Paschke Online

Designs Ink Publishing Article Archive and Reference Library

Articles by Chris A. Paschke, CPF GCF

Watercolor Artist Magazine

"The Care and Framing of Watercolors"

February 2010

Original watercolors may end up flat or cockled, deckle edged or blunt cut. They may be placed behind a single white window mat with all edges covered, or floated with no mat and Artspacers allowing all deckle edges to show. As a second generation professional picture framer and watercolor artist I have worked hard to master the art of framing original watercolors regardless of their value or condition of the original. The point of framing any art for display is to enhance and protect it. To a framer, a child's heavily cockled kindergarten finger-painting is every bit as valuable as art from a high end gallery collection.

Framing can add to, or detract from, any fine art original depending upon the selected frame, matting, mounting and glazing choices. A frame should never be selected just because it is the only one in the storage closet or is on sale at the local discount store. Good design choices will enhance the art making it even more beautiful, while a frame that does not match the period or style of the art may feel awkward or mismatched. Framing choices should be every bit as much a part of the process of creating the art as selecting a 140# hot press over a cold press sheet.

The framed sample Moon Gold II (photo 1) is a simple Asian influenced still life watercolor wash that has been enhanced with a contemporary version of a double mat with ³⁄₁₆" paper wrapped spacer between (photo 2). It has been hinged and is glazed with UV-Conservation Clear glass and a dark gray wood grain stem moulding frame.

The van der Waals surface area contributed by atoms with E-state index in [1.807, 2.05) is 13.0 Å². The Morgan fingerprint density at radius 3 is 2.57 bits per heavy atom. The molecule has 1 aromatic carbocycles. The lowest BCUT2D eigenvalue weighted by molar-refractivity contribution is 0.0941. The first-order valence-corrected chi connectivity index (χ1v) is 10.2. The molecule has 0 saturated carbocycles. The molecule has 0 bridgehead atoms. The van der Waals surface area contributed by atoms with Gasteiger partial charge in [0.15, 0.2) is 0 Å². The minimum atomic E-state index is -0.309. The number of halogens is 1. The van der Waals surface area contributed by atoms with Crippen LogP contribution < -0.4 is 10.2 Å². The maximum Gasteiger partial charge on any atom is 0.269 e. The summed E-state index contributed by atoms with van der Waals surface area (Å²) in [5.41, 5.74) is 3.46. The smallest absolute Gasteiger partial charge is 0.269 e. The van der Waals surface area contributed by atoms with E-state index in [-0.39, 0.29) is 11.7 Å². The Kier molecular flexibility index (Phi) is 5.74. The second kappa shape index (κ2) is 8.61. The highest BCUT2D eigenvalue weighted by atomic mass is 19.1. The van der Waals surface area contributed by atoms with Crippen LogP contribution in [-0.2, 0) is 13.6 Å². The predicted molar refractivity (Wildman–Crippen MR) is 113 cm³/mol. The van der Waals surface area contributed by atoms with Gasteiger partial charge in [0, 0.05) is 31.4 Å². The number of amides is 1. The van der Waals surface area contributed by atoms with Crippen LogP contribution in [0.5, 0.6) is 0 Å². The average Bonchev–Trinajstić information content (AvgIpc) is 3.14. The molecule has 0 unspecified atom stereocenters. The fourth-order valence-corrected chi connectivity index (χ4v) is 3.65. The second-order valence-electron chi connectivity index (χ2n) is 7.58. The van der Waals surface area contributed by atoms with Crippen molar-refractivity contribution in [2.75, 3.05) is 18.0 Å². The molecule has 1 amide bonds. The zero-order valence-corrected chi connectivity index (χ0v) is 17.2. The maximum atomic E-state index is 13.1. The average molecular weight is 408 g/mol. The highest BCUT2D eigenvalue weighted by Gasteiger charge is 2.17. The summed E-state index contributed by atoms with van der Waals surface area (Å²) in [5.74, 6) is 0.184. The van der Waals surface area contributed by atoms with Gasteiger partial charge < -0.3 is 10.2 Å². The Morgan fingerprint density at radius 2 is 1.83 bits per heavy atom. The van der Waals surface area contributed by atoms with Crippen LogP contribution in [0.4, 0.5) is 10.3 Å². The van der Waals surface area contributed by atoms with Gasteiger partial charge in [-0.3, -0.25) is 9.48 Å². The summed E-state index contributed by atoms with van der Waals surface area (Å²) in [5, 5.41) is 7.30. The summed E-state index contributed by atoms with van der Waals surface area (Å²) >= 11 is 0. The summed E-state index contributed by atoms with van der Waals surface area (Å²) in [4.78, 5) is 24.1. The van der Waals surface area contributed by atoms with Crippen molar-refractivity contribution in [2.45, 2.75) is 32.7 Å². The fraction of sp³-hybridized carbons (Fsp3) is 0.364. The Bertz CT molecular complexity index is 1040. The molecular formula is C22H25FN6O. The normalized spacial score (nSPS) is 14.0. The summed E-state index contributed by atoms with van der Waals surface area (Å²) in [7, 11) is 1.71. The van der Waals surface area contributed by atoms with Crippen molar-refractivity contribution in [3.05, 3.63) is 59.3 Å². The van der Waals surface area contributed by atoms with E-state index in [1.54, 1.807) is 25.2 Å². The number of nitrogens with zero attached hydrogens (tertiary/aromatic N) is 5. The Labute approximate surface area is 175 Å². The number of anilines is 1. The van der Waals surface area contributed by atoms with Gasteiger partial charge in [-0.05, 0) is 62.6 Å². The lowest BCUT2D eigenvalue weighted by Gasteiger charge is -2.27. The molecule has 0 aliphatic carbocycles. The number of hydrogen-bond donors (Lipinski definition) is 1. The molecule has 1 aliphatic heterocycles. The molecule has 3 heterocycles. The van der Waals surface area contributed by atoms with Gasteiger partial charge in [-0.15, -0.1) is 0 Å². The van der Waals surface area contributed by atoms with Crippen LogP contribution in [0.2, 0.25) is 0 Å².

201002_01Photo 1
Original 10x10" watercolor on Fabriano 140# rough painted in a sumi-e style

201002_02Photo 2
2" antique white top mat, ³⁄₁₆" deep bevel spacer, 3" white bottom mat, UV-Conservation Clear glass, dark gray wood flat sided stem frame.

Enhance and Protect

Enhancing a watercolor with good design is only half the project…protecting it is the rest of the story. Protecting a watercolor means never doing anything to it during the framing process that cannot be undone. Most damage to art occurs from bad storage practices, by pressing glass directly against it, low grade mat boards, or use of pressure-sensitive tapes. There are many high quality products that will protect your masterpiece, and a properly constructed basic frame package should include:


Even when watercolors have been correctly handled and museum mounted, it is important to check them at least every five years for damage caused by light, humidity, bugs and pollution.